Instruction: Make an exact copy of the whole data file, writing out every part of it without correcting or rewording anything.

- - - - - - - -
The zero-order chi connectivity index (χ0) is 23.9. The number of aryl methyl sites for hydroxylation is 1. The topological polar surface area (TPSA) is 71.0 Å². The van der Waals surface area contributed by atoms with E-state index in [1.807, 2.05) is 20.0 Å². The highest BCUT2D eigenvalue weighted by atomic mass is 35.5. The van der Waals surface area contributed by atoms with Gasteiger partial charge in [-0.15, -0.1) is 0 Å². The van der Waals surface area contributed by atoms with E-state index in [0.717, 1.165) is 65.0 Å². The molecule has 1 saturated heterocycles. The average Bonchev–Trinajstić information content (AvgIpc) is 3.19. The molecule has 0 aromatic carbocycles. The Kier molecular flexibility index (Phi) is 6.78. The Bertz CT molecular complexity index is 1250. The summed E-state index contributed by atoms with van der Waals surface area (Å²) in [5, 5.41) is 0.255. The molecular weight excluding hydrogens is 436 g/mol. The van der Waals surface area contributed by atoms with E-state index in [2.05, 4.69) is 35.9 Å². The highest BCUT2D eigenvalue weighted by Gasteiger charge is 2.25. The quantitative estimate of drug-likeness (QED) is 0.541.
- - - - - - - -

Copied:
The zero-order chi connectivity index (χ0) is 23.9. The number of aryl methyl sites for hydroxylation is 1. The topological polar surface area (TPSA) is 71.0 Å². The van der Waals surface area contributed by atoms with E-state index in [1.807, 2.05) is 20.0 Å². The highest BCUT2D eigenvalue weighted by atomic mass is 35.5. The van der Waals surface area contributed by atoms with Gasteiger partial charge in [-0.15, -0.1) is 0 Å². The van der Waals surface area contributed by atoms with E-state index in [0.717, 1.165) is 65.0 Å². The molecule has 1 saturated heterocycles. The average Bonchev–Trinajstić information content (AvgIpc) is 3.19. The molecule has 0 aromatic carbocycles. The Kier molecular flexibility index (Phi) is 6.78. The Bertz CT molecular complexity index is 1250. The summed E-state index contributed by atoms with van der Waals surface area (Å²) in [5, 5.41) is 0.255. The molecular weight excluding hydrogens is 436 g/mol. The van der Waals surface area contributed by atoms with E-state index in [2.05, 4.69) is 35.9 Å². The highest BCUT2D eigenvalue weighted by Gasteiger charge is 2.25. The quantitative estimate of drug-likeness (QED) is 0.541.